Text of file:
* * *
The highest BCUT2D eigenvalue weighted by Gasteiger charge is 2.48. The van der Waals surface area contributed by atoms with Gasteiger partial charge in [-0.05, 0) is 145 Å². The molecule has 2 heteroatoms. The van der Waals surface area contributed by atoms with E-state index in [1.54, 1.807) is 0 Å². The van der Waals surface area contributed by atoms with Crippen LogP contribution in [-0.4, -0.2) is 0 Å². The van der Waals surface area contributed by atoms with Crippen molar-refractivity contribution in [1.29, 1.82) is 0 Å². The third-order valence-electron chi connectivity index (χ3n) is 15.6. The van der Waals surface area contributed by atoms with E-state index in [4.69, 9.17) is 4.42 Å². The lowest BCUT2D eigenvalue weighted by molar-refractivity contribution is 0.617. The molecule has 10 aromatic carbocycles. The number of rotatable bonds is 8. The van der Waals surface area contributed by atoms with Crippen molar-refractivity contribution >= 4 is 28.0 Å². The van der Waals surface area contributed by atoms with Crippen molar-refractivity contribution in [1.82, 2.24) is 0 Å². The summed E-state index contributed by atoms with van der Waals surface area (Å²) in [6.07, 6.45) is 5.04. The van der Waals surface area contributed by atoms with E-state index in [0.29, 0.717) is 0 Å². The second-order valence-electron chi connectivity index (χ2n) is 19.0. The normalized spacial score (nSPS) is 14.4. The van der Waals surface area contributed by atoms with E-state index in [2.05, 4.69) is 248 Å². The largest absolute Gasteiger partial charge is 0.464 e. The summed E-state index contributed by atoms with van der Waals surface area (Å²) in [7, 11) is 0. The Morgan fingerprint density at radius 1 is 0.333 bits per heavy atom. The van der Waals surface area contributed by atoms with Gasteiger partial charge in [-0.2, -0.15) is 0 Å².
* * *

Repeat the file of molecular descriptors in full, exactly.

The highest BCUT2D eigenvalue weighted by Gasteiger charge is 2.48. The van der Waals surface area contributed by atoms with Gasteiger partial charge in [-0.05, 0) is 145 Å². The molecule has 2 heteroatoms. The van der Waals surface area contributed by atoms with E-state index in [1.54, 1.807) is 0 Å². The van der Waals surface area contributed by atoms with Crippen LogP contribution in [-0.4, -0.2) is 0 Å². The van der Waals surface area contributed by atoms with Crippen molar-refractivity contribution in [1.29, 1.82) is 0 Å². The third-order valence-electron chi connectivity index (χ3n) is 15.6. The van der Waals surface area contributed by atoms with E-state index in [4.69, 9.17) is 4.42 Å². The lowest BCUT2D eigenvalue weighted by molar-refractivity contribution is 0.617. The molecule has 10 aromatic carbocycles. The number of rotatable bonds is 8. The van der Waals surface area contributed by atoms with Crippen molar-refractivity contribution >= 4 is 28.0 Å². The van der Waals surface area contributed by atoms with Crippen molar-refractivity contribution in [1.82, 2.24) is 0 Å². The summed E-state index contributed by atoms with van der Waals surface area (Å²) in [6.07, 6.45) is 5.04. The van der Waals surface area contributed by atoms with E-state index in [0.29, 0.717) is 0 Å². The second-order valence-electron chi connectivity index (χ2n) is 19.0. The normalized spacial score (nSPS) is 14.4. The van der Waals surface area contributed by atoms with E-state index in [2.05, 4.69) is 248 Å². The largest absolute Gasteiger partial charge is 0.464 e. The summed E-state index contributed by atoms with van der Waals surface area (Å²) in [7, 11) is 0. The Morgan fingerprint density at radius 1 is 0.333 bits per heavy atom. The van der Waals surface area contributed by atoms with Gasteiger partial charge in [-0.2, -0.15) is 0 Å².